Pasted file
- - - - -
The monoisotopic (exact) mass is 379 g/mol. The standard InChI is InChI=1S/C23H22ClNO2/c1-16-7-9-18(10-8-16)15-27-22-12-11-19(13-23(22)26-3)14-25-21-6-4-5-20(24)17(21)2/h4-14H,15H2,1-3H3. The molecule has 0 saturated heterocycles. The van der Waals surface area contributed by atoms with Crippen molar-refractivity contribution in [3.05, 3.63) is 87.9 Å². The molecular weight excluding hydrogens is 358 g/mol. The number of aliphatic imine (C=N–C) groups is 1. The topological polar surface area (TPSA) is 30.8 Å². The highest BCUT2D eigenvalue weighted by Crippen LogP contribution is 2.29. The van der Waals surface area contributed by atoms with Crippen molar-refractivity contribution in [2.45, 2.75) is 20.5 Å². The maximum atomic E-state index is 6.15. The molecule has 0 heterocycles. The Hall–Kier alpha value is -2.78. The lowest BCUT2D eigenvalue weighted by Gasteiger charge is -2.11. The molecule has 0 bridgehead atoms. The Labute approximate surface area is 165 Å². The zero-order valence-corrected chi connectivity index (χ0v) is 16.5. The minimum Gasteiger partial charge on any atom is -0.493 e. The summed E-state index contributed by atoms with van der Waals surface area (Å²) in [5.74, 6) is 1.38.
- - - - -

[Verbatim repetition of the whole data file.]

The monoisotopic (exact) mass is 379 g/mol. The standard InChI is InChI=1S/C23H22ClNO2/c1-16-7-9-18(10-8-16)15-27-22-12-11-19(13-23(22)26-3)14-25-21-6-4-5-20(24)17(21)2/h4-14H,15H2,1-3H3. The molecule has 0 saturated heterocycles. The van der Waals surface area contributed by atoms with Crippen molar-refractivity contribution in [3.05, 3.63) is 87.9 Å². The molecular weight excluding hydrogens is 358 g/mol. The number of aliphatic imine (C=N–C) groups is 1. The topological polar surface area (TPSA) is 30.8 Å². The highest BCUT2D eigenvalue weighted by Crippen LogP contribution is 2.29. The van der Waals surface area contributed by atoms with Crippen molar-refractivity contribution in [2.45, 2.75) is 20.5 Å². The maximum atomic E-state index is 6.15. The molecule has 0 heterocycles. The Hall–Kier alpha value is -2.78. The lowest BCUT2D eigenvalue weighted by Gasteiger charge is -2.11. The molecule has 0 bridgehead atoms. The Labute approximate surface area is 165 Å². The zero-order valence-corrected chi connectivity index (χ0v) is 16.5. The minimum Gasteiger partial charge on any atom is -0.493 e. The summed E-state index contributed by atoms with van der Waals surface area (Å²) in [5.74, 6) is 1.38.